Mets' Rafael Montero Fills Strike Zone With Fastballs

NEW YORK—Righthander Rafael Montero turned 21 in October. He made his pro debut last May after signing with the Mets as an older prospect from the Dominican Republic.

Despite his inexperience on the mound, he possesses a quality that warms the heart of minor league field coordinator Dick Scott.

"First and foremost," Scott said, "the guy throws strikes. He's a strike-throwing machine—which is a beautiful thing."

Through his first 28 innings for low Class A Savannah, Montero had walked only one batter against 21 strikeouts, a rate of 0.33 walks per nine innings that led the South Atlantic League. Part of the Sand Gnats' six-man rotation, he went 2-1, 3.58 through five starts.

"So far this year, he's been really impressive," farm director Adam Wogan said, "especially just from a command standpoint."

Montero breezed through the four lowest levels of the system last year, beginning with a stint in the Rookie-level Dominican Summer League and finishing with playoff-bound Brooklyn of the short-season New York-Penn League.

After a successful instructional league showing last fall, Montero earned a spot in the Savannah rotation. He is, of course, a work in progress.

Montero's smaller stature—6 feet, 170 pounds—suggests a future in the bullpen. His changeup requires refinement. He can flash a quality slider at times, Scott said, but the pitch is inconsistent. "That's just due to his youth and inexperience," he said.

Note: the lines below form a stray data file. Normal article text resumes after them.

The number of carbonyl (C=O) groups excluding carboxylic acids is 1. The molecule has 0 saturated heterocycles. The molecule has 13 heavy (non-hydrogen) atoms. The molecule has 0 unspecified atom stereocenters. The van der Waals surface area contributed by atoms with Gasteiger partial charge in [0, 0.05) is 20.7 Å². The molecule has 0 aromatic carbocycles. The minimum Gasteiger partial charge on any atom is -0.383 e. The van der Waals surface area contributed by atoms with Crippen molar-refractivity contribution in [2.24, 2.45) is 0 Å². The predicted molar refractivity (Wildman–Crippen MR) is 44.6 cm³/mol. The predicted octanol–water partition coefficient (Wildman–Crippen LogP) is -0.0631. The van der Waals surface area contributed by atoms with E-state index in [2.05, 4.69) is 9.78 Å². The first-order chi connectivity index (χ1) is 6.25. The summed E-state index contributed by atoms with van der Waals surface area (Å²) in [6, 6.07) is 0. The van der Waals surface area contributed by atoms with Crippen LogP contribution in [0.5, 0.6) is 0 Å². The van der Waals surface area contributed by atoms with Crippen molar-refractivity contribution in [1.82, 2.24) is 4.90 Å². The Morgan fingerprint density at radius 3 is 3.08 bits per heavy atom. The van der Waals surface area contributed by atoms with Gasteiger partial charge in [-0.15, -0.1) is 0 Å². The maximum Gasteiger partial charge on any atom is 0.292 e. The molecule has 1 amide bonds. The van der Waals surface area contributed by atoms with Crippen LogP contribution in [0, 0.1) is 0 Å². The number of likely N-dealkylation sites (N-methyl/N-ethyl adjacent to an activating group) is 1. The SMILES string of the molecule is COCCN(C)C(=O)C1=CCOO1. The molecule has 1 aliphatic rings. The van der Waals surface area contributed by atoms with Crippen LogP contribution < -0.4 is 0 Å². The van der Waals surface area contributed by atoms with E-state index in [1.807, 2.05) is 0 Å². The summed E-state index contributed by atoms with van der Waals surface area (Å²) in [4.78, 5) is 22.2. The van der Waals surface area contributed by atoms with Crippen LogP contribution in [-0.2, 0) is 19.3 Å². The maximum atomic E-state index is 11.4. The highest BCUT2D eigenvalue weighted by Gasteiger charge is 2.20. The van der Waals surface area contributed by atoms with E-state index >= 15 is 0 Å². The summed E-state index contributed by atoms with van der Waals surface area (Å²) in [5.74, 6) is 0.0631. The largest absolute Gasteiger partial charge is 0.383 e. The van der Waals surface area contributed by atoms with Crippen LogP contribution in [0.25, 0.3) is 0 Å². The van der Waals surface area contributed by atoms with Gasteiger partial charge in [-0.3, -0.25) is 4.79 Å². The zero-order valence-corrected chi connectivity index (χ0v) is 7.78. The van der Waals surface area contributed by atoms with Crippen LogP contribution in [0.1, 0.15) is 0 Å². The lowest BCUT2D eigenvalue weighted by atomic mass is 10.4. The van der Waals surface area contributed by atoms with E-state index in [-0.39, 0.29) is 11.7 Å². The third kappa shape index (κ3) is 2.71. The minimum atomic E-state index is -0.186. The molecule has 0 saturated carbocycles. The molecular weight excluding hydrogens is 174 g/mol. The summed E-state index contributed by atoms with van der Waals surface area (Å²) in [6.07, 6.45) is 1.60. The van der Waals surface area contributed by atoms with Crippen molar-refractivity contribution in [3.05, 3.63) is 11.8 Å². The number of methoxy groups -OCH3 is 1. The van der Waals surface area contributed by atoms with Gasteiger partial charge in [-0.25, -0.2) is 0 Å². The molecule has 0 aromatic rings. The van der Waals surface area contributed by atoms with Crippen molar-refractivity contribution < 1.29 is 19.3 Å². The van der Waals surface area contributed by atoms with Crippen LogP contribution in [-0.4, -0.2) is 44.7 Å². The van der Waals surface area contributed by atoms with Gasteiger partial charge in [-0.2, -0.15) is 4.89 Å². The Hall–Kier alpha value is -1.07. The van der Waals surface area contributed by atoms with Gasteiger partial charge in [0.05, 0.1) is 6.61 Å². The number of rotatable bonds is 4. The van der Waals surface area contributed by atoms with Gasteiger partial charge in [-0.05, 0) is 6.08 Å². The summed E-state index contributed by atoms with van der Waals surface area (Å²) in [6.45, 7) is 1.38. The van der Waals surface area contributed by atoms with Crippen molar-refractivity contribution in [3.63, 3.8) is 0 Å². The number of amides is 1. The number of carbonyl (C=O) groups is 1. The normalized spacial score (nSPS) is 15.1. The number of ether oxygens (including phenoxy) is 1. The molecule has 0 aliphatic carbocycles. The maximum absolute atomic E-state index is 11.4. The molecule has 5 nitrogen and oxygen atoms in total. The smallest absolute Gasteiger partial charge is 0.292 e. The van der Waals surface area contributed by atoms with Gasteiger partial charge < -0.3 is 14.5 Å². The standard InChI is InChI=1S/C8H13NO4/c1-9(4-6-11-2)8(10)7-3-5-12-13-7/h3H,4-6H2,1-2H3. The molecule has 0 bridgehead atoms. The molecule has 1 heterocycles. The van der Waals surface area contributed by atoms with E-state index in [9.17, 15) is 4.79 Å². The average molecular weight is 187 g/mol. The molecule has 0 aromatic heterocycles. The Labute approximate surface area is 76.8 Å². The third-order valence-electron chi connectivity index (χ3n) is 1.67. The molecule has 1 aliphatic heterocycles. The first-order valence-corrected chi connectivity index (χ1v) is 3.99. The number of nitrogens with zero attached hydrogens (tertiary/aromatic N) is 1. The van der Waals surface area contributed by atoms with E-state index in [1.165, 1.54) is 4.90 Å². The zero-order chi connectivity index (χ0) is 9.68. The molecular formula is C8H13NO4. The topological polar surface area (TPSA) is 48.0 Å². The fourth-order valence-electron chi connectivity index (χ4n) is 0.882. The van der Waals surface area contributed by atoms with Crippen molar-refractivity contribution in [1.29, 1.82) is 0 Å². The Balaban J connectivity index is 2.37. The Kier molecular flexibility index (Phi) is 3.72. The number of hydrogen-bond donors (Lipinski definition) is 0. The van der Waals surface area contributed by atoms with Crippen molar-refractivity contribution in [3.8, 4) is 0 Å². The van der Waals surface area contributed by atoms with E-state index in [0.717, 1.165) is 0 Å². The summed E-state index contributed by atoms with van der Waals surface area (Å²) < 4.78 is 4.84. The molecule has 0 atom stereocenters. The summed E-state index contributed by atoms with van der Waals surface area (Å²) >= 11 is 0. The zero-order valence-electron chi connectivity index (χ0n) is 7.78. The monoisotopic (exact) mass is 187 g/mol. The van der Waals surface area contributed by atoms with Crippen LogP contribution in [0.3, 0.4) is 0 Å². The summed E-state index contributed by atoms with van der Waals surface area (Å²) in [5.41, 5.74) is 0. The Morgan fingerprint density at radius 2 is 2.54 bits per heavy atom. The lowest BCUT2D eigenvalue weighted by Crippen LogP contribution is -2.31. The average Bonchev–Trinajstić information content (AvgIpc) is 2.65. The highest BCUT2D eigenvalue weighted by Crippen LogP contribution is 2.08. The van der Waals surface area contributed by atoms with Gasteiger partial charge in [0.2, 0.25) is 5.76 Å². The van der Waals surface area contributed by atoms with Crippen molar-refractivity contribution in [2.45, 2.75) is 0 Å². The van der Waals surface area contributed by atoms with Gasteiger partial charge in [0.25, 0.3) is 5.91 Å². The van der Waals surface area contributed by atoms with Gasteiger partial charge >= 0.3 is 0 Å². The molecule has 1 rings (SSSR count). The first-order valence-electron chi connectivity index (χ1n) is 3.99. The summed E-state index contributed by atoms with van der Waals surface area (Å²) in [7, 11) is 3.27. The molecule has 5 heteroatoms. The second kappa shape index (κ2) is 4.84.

But for now Montero's 93-94 mph fastball is good enough to dominate SAL hitters. A simple, fluid delivery helps him hit the catcher's mitt consistently, team officials say.

"For a young guy, he locates his fastball probably about as well as anybody we have," Scott said. "He just really has a good idea what he wants to do."


• Righthander Matt Harvey allowed 12 runs in his first 13 Triple-A innings but rebounded in his next three starts to strike out 18, walk five and allow 11 hits over 17 innings. Team officials credited improved fastball command for his upswing.

• High Class A St. Lucie outfielder Sean Ratliff, the club's fourth-round pick in 2008, opted to retire after an unsuccessful comeback from the eye injury that cost him all of 2011. A stray foul ball in spring training last year shattered several bones around his right eye.